October 2017

By Tamar Gegechkori

Over the past several decades, the strategic significance of the Arctic region of the North Pole has become a major field of international interest. With an estimated 13 percent of the world’s undiscovered oil and 30 percent of conventional natural gas resources, the region has generated strong competition among the Arctic players, which include Canada, Denmark, Finland, Iceland, Norway, Russia, Sweden, and the United States as the eight countries with sovereignty over the area.

In February of 2017, the United States took a significant step forward when the Coast Guard awarded a fixed-price design contract to five American shipyards, requiring them to examine the optimal design and realistic schedule of building a polar icebreaker. The program represents an advance that many have felt was long overdue. A recent report by the National Academies of Sciences, Engineering, and Medicine noted that the U.S.’s insufficient icebreaking capacity prevents it from protecting its interests, executing policies, and meeting its obligations in the Arctic and Antarctic regions. While the Coast Guard has been pushing hard for the funding of new polar vessels (ideally requiring three heavy- and three medium-scale icebreakers), the steep price estimates of over $1 billion USD per ship has been a significant deterrent. 

In contrast to the United States’ two operational icebreakers, which are both well over their intended 30-year service lives, Russia boasts 31 polar icebreakers, with 11 under construction and four more planned for the future. The Kremlin’s large-scale military exercises and planned expansion of its already substantial polar fleet has made Russian presence in the region increasingly harder to ignore. In 2014, Moscow established a new Arctic command to further facilitate and coordinate its military and scientific activities in the region. Present day uncertainty as a backdrop has further complicated U.S. strategy to detect, deter, prevent, and defeat threats in the Arctic.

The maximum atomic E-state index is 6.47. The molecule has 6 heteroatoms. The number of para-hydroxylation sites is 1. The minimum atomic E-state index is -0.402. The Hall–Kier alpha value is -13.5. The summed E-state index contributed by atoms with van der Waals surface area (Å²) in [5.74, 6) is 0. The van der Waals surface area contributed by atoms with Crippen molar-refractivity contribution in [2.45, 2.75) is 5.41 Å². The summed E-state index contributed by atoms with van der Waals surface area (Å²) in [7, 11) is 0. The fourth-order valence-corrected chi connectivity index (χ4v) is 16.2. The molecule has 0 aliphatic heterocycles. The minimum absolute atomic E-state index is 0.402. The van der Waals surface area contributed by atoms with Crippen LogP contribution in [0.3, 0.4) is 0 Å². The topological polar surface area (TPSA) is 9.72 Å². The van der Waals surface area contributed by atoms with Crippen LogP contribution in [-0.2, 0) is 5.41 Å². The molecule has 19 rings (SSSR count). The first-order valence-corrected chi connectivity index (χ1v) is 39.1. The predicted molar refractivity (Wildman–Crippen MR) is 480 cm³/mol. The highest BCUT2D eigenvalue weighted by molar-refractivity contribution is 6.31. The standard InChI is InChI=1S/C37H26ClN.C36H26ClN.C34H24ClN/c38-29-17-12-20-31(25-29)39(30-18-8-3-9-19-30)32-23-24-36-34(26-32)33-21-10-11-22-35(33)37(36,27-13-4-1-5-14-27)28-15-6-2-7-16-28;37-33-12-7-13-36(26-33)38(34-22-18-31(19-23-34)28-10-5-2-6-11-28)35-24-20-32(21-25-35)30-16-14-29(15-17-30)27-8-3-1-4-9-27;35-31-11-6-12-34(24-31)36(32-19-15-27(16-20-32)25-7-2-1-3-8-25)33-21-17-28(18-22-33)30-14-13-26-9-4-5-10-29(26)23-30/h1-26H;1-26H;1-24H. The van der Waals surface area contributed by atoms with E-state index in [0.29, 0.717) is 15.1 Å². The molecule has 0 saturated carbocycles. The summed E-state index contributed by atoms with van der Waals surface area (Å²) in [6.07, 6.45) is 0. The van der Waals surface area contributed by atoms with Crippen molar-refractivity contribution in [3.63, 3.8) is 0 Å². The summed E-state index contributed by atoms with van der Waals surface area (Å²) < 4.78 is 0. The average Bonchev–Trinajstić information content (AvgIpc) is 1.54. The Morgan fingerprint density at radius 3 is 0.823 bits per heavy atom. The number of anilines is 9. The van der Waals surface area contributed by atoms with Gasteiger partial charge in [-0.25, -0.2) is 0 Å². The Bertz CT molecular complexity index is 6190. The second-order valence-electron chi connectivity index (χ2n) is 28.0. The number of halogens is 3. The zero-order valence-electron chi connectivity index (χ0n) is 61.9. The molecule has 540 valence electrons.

Hence, the U.S. Coast Guard’s chosen approach. The design contracts awarded in February aim to provide realistic figures for future steps of acquisition – an attempt to preemptively decrease the high price-tag by implementing a “parent design” patent that allows an American shipyard to re-modify an existing icebreaker design to fit the Coast Guard’s specific scientific and military capability requirements.

This presents an interesting opportunity for U.S. companies to partner with overseas shipyards to work on their patent design, thereby saving time and money by not re-inventing the wheel. General Dynamics, which is one of the five awardees, has already partnered with the Norwegian ship designer and manufacturer Vard, and will be re-designing their patent for Coast Guard specifications.

As the 12-month period of design contracts slowly approaches its end, the U.S. Coast Guard is planning to release the final RFP (request for proposals) for three polar icebreakers by fiscal year 2018. With the delivery of a third and final ship by FY 2026, U.S. efforts to buttress its physical presence in, and access to, the strategic Arctic region is a launching point that many believe has been neglected for far too long. This also presents an opportunity for U.S. firms with a vision and an understanding of the procurement process, among other expertise.